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Optimisation of range extender, battery size and control for different vehicle niches

Overview

In WP6 (Optimisation of range extender, battery size and control for different vehicle niches), 3 deliverables were completed in the OPTIMORE project:

D6.1 - Driving cycles for robust optimization of RE vehicles
D6.2 - Driving cycles for robust optimization of range extender
D6.3 - Analysis of robust sizing and optimal control of RE for different REX vehicles
 

The deliverable D6.3 focuses on robustness of the sizing of the Range Extender (RE), ie, the robustness of the combustion engine, and the battery size in range extender vehicles with respect to the assumption on which the sizing is based. The battery size is the most central design parameter since it is expensive. Also, an unnecessary large RE is important, since that increase weight of the vehicle, but also the price.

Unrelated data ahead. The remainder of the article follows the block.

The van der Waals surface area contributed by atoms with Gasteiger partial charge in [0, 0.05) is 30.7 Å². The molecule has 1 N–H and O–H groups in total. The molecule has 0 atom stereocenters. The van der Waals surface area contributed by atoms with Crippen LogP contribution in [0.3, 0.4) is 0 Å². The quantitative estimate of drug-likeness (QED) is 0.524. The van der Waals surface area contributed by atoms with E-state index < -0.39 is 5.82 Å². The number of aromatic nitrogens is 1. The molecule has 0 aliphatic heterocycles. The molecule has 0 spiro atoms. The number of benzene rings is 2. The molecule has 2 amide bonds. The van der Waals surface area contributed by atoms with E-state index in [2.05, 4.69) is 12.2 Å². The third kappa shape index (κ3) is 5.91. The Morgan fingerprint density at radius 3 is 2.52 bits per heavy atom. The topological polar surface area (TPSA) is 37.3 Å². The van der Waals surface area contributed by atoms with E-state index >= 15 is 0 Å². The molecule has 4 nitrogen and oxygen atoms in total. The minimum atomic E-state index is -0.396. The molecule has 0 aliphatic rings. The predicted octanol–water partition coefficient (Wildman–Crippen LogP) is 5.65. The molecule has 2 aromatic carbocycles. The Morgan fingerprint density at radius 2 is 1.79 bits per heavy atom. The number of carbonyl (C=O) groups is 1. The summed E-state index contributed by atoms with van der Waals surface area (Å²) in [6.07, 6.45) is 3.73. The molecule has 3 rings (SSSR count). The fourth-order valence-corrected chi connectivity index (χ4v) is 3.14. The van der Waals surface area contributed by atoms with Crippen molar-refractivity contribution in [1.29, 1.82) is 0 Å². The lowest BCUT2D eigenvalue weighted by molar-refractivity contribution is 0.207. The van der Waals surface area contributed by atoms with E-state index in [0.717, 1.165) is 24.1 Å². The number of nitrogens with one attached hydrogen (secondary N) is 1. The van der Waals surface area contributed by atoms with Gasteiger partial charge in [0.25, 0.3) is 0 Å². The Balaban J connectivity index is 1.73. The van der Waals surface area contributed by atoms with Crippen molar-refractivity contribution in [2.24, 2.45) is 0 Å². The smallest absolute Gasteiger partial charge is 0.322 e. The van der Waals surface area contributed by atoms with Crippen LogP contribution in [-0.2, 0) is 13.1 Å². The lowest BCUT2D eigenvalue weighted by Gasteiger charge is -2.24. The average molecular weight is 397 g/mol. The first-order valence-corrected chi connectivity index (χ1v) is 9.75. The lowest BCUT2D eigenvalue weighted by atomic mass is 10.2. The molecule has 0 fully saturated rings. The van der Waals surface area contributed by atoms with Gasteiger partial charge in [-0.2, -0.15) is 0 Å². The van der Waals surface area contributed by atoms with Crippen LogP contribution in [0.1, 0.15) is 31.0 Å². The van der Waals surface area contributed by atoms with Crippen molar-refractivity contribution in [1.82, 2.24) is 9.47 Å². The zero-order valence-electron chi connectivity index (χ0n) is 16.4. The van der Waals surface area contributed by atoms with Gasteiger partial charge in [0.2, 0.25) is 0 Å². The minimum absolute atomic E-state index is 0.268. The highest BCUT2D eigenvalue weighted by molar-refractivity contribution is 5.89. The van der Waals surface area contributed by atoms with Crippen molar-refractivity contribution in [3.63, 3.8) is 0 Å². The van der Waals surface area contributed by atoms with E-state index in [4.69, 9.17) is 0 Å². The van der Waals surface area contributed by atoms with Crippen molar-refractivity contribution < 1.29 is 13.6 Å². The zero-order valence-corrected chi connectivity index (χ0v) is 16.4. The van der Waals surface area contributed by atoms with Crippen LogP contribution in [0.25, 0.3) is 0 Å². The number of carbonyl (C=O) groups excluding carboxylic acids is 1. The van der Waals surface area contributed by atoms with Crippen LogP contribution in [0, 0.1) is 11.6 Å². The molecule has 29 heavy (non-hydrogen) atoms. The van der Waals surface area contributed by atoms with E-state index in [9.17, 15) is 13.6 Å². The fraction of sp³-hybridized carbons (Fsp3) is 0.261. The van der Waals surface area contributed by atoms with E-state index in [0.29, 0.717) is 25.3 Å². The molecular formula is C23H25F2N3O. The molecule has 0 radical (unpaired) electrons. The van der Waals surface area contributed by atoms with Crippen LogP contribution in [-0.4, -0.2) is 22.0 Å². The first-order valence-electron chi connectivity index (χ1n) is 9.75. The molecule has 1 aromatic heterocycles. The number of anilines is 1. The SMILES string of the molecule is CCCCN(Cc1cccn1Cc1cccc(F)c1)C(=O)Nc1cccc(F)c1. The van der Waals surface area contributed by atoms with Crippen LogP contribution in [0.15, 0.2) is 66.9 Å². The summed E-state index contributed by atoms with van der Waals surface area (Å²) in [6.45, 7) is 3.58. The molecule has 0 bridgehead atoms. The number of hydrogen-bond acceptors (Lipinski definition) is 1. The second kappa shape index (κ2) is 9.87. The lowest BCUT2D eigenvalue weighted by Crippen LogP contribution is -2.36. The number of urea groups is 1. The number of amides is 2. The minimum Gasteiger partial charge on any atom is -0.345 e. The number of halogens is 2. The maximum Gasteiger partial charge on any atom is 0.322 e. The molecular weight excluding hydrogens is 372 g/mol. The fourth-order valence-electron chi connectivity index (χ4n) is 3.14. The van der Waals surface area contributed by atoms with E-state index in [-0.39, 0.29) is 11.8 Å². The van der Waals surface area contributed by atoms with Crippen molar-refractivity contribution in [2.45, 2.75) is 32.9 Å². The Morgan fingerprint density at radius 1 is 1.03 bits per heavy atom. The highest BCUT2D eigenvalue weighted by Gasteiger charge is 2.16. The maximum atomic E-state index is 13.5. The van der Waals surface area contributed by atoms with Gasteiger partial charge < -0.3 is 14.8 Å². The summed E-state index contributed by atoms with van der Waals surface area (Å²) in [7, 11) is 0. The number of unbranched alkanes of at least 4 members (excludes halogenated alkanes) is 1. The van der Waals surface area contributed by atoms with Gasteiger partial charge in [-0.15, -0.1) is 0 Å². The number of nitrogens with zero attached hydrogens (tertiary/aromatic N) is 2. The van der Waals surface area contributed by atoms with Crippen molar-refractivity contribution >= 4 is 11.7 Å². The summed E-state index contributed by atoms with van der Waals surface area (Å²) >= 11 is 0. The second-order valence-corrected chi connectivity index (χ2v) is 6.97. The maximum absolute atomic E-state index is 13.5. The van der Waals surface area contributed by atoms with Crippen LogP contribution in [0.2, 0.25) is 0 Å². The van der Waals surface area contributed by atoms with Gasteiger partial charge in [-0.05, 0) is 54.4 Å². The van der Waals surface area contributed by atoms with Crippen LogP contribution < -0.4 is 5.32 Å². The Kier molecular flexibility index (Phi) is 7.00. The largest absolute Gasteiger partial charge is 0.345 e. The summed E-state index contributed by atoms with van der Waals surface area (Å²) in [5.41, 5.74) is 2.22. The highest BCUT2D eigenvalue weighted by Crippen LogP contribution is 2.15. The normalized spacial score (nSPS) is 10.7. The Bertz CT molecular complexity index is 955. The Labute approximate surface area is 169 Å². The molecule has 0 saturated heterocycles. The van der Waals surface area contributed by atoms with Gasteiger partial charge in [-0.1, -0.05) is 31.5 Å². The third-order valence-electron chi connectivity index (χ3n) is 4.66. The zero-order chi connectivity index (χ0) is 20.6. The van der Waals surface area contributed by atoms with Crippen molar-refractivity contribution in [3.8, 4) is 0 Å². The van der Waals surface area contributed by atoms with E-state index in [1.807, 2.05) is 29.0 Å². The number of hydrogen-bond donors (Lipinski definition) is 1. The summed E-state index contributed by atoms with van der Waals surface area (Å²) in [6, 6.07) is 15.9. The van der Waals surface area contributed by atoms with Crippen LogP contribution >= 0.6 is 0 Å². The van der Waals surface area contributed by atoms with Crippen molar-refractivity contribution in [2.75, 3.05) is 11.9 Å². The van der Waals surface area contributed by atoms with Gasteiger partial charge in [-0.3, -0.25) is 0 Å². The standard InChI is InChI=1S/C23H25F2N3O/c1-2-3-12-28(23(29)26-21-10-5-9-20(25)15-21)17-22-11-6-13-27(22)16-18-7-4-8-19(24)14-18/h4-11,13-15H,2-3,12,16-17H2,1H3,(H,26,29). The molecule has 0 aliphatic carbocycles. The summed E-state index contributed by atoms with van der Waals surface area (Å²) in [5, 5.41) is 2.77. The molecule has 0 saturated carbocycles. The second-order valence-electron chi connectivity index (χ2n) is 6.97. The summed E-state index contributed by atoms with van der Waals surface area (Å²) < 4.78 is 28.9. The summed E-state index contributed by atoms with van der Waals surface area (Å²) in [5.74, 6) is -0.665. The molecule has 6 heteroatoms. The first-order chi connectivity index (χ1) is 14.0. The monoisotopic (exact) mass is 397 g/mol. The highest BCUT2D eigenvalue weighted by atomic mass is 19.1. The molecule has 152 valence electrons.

The analyses are made from a customer perspective choosing which vehicle to purchase where some information is available and certain, other important information need to be predicted. Specifically we assume the following setting:
 

  • Battery price is known at the moment of purchase, ie, the customer buy one battery that last the whole life of the vehicle.
  • Energy price is uncertain. The customer can assume a certain price but it might turn out differently which then influence the TCO.
  • The use of the vehicle might be different than assumed. It might be driven longer or shorter trips then anticipated, and the number of trips might also be different.